100 Years of Educational Excellence: Reflecting on the Principia Idea
At the 1912 commencement, Principia’s “six-year course” bade farewell to its first graduates. The six-year course was an innovative academic program that led to the founding of the Junior College, which, in turn, laid the foundation for establishing Principia College.
One hundred years after that first post-secondary graduation, a new tradition—the President’s Forum—was inaugurated during last month’s Commencement Weekend. These forums won’t always have a historical perspective, but the inaugural one looked back on Principia’s first century of higher education. Three faculty emeriti were the guests of honor: Dr. Colin Campbell, Professor Paula Bradley, and Dr. David Pfeifer (also a former College president). Dr. Palmer hosted the event in the College Chapel.
To kick off the evening, Dr. Palmer recounted significant events from earlier years, including the establishment of a Christian Science Society at the College in 1921, the founding of the School of Nations in 1927, the founding of the School of Government in 1936, the first Public Affairs Conference in 1939, and many other significant milestones. This recap set the stage for the speakers’ reflections on their combined 100-plus years at Principia.
Although the three talks were not intentionally coordinated, this theme, from Dr. Pfeifer’s remarks, did recur: “Principia moves one to become moral and express the good.” Pfeifer grounded his assertion in the inspiration he felt when, during his interview for a faculty position with David Andrews, he realized that Dr. Andrews was both presenting and expecting an example of spiritual and moral leadership. Pfeifer went on to share instances of this ideal he had witnessed at Principia: Summer Sessioners helping the surrounding community during the flood of 1993 and College students’ stand for right education when it appeared that one of the language majors would have to be phased out.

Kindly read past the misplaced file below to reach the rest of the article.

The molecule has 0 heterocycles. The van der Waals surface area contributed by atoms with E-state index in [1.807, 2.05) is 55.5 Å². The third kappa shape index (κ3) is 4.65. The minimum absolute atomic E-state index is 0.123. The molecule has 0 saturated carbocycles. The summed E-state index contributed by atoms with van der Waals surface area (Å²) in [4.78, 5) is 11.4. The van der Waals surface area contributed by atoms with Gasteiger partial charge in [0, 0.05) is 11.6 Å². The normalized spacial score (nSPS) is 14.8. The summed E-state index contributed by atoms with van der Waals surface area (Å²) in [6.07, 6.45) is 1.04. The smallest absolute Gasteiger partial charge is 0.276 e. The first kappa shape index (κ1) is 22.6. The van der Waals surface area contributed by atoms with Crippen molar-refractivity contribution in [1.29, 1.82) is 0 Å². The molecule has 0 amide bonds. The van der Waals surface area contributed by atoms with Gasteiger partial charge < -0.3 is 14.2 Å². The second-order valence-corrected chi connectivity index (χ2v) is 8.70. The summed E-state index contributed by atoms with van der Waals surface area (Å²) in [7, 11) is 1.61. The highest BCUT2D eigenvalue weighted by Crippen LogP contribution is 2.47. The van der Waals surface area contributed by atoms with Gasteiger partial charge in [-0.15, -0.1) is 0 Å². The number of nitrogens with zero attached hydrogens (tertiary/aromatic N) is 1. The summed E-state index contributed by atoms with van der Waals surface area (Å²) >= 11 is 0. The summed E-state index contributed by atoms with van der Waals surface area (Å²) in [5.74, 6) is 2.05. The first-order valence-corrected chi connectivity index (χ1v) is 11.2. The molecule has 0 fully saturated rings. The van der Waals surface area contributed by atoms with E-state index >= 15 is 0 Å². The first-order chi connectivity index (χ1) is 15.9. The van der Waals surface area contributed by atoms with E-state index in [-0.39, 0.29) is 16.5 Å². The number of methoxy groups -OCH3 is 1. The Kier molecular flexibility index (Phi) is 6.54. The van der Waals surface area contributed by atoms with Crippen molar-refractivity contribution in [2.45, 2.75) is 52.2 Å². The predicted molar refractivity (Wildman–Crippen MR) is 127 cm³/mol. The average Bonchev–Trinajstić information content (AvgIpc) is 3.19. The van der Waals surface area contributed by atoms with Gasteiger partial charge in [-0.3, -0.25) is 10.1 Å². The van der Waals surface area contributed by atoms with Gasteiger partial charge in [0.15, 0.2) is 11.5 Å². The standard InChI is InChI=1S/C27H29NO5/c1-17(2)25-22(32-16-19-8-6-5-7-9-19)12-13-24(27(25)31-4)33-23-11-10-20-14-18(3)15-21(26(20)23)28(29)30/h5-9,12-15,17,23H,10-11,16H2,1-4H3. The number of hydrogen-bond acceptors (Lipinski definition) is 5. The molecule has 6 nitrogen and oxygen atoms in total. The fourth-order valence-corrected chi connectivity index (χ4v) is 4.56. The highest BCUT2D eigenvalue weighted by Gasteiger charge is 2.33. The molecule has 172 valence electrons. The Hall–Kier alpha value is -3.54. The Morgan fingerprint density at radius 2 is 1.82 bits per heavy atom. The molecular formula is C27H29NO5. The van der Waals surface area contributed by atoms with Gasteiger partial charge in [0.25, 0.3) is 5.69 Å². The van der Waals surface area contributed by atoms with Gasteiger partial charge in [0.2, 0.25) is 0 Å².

Professor Bradley shared her “life-changing” first encounter with the Maybeck buildings, buildings that imparted to her a “sense of belonging” and were a “source of nourishment of many kinds.” These feelings deepened throughout her Principia experience, strengthened in part by the uplifting sisterhood her classmates shared with her—sisterhood she was then able to extend to others.
Dr. Campbell described Mrs. Morgan as an “operative” in bringing the leaven of Truth to education, noting that this leavened idea of education is key not only to the success Principia has already achieved but to its continued progress as well. After explaining that he thought of the World War II GI’s at the College as “freedom fighters,” Campbell shared that being a freedom fighter would be a wonderful way to be a Christian Scientist. He added that Principia’s efforts to support the unfoldment of the “whole man” and to train students to think helped prepare Principians to be freedom fighters. Campbell concluded his remarks with an invigorating call to action: “Lock and load, freedom fighters. As the sowing, the reaping.”
The speakers’ insights on the Principia experience moving Principians (including themselves) to “express the good” set a fitting tone for Commencement Week activities and reminded us of the continuing blessing that is Principia.
(You may listen to the entire forum on Principia Internet Radio under Principia College Downloadable Radio Programs.)